Escrow, Inspection and Appraisal

Congratulations! You’ve have accepted an offer on your house. Now we just wait for closing, right? Not exactly. There are still several hurdles that need to be cleared first. Here are the three major ones:

  1. Deposit (Escrow) Funds – In your sale contract, your buyer will put a deposit down on your house in one or more payments. This money goes into a special account called an Escrow Account. Monies in this account are reserved specifically for your transaction and can only be disbursed according to the contract. Your agent will be sure that you buyer makes each payment on a timely basis and that your receive confirmation of each deposit.
  2. Inspection – Your buyer is likely paying a lot of money for your house. They will have the house inspected by a licensed, qualified home inspector who will examine your house in great detail and examine all the major components including roof, floors, appliances, electric, plumbing, appliances, irrigation, etc. The inspector will provide your buyer with an inspection report. Should the buyer request that you repair, replace, or provide a credit at closing for items found in the inspection report, that will be a negotiating point. At this point, you are not obligated to do anything and buyer is not obligated to purchase. It is in both parties’ interest to find a resolution.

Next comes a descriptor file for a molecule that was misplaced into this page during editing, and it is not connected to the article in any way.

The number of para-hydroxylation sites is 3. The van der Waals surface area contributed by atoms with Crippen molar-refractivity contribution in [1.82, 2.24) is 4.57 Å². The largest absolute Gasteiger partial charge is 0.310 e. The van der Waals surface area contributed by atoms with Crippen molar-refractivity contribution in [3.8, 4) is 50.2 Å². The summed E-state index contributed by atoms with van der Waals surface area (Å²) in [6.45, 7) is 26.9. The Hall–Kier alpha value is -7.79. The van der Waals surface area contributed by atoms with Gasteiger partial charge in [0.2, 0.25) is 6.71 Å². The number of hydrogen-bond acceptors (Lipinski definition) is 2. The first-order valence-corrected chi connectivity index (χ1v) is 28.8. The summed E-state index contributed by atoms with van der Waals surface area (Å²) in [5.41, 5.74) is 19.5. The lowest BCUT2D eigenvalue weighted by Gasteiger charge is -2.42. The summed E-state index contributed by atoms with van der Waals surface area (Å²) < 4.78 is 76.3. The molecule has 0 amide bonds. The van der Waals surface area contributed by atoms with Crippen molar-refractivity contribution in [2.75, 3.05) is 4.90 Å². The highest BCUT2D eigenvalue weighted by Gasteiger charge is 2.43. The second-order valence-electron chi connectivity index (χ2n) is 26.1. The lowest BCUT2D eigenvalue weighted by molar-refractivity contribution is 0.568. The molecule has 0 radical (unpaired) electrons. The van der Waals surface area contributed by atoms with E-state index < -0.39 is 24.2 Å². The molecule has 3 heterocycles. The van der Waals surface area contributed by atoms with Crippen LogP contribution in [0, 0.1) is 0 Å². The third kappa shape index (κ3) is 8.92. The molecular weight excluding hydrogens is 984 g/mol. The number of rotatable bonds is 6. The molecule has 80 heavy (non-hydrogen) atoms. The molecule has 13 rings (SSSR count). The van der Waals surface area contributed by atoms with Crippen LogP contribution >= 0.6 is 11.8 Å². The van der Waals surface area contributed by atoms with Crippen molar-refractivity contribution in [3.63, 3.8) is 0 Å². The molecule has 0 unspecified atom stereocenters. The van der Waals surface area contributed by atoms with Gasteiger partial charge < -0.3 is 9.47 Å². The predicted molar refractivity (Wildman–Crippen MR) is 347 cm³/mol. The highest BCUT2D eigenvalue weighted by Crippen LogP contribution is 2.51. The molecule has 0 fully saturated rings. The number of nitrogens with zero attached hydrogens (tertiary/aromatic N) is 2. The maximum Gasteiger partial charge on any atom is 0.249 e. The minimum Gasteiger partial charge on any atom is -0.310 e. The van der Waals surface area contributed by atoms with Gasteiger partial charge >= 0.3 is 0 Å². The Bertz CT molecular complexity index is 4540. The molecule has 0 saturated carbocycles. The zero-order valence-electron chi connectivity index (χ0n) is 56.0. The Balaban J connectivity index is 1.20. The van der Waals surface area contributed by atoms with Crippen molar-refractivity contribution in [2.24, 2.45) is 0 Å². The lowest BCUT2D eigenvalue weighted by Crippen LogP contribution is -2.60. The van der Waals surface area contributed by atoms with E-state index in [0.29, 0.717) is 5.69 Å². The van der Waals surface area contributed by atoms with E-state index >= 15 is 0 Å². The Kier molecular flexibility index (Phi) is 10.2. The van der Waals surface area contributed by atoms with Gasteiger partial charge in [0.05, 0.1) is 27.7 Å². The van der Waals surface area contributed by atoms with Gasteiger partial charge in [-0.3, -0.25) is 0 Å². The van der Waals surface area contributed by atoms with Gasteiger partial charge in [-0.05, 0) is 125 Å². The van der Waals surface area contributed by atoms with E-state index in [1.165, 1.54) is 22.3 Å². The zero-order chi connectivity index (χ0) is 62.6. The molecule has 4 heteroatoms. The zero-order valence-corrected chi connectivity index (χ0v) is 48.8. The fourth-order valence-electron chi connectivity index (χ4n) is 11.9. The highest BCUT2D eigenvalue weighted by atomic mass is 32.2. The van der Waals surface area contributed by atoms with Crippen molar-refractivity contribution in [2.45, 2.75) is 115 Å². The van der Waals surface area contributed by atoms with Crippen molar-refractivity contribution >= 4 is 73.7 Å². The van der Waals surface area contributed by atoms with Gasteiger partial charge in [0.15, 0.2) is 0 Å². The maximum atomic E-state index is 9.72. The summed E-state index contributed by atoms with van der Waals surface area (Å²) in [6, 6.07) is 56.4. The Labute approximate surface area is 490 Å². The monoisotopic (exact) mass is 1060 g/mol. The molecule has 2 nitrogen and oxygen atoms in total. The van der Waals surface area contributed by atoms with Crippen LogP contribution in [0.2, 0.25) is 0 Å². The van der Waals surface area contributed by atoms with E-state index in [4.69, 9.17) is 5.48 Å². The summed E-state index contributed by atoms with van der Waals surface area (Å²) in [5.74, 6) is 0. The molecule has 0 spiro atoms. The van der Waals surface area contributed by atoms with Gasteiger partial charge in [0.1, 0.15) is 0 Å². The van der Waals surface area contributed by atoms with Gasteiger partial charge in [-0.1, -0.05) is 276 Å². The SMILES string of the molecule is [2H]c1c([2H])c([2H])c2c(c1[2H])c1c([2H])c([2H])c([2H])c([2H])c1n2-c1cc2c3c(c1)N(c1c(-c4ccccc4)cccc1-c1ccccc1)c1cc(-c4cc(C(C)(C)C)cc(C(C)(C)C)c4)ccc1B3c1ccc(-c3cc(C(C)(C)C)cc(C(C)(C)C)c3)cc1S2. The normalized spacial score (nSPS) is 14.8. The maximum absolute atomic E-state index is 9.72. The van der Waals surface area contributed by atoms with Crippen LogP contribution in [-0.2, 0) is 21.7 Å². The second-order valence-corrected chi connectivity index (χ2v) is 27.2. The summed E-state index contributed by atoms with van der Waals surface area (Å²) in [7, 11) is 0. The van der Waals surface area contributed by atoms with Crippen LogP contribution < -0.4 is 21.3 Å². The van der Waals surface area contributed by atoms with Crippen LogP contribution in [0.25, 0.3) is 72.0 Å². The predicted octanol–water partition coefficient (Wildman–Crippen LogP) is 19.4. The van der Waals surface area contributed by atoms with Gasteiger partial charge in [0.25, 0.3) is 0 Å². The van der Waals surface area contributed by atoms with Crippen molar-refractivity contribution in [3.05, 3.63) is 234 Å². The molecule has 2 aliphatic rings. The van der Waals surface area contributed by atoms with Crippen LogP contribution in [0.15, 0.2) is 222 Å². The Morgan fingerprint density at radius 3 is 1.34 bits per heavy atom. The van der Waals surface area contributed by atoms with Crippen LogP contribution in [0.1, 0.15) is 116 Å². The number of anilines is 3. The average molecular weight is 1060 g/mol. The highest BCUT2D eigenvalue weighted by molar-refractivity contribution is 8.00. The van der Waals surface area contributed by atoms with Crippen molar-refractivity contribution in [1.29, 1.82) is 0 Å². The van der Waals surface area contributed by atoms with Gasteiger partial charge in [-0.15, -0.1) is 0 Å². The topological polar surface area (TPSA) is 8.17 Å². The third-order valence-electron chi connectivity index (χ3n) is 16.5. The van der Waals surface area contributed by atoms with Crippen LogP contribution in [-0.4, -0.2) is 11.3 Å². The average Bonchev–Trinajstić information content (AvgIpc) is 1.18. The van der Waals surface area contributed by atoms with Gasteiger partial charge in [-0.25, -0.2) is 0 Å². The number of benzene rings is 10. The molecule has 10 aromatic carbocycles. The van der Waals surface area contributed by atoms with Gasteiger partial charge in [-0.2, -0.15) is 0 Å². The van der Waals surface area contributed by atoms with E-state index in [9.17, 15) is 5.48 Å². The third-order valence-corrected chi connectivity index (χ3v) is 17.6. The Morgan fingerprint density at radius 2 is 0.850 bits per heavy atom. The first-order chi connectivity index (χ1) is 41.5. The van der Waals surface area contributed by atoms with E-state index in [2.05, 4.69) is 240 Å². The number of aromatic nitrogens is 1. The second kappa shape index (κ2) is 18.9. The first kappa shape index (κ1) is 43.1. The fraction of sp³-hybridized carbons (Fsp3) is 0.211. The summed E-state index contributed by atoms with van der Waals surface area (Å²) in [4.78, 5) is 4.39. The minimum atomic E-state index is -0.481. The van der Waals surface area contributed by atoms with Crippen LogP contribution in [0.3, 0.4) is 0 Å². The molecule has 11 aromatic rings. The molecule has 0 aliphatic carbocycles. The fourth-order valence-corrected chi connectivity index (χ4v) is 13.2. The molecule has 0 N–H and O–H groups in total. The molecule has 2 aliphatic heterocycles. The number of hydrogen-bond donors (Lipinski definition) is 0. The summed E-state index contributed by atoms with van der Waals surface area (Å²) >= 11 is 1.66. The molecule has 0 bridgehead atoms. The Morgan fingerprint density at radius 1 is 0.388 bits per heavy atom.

3. Appraisal – If your buyer is taking a loan on the purchase of your home, their lender will send an appraiser to validate that the purchase price agreed to is reasonable. Should the appraisal come in below the purchase price, in many cases, as is with the inspection, you are not obligated to adjust the contract price but the buyer may have a contingency allow him/her to cancel the contract. It is in both parties’ interest to find a resolution.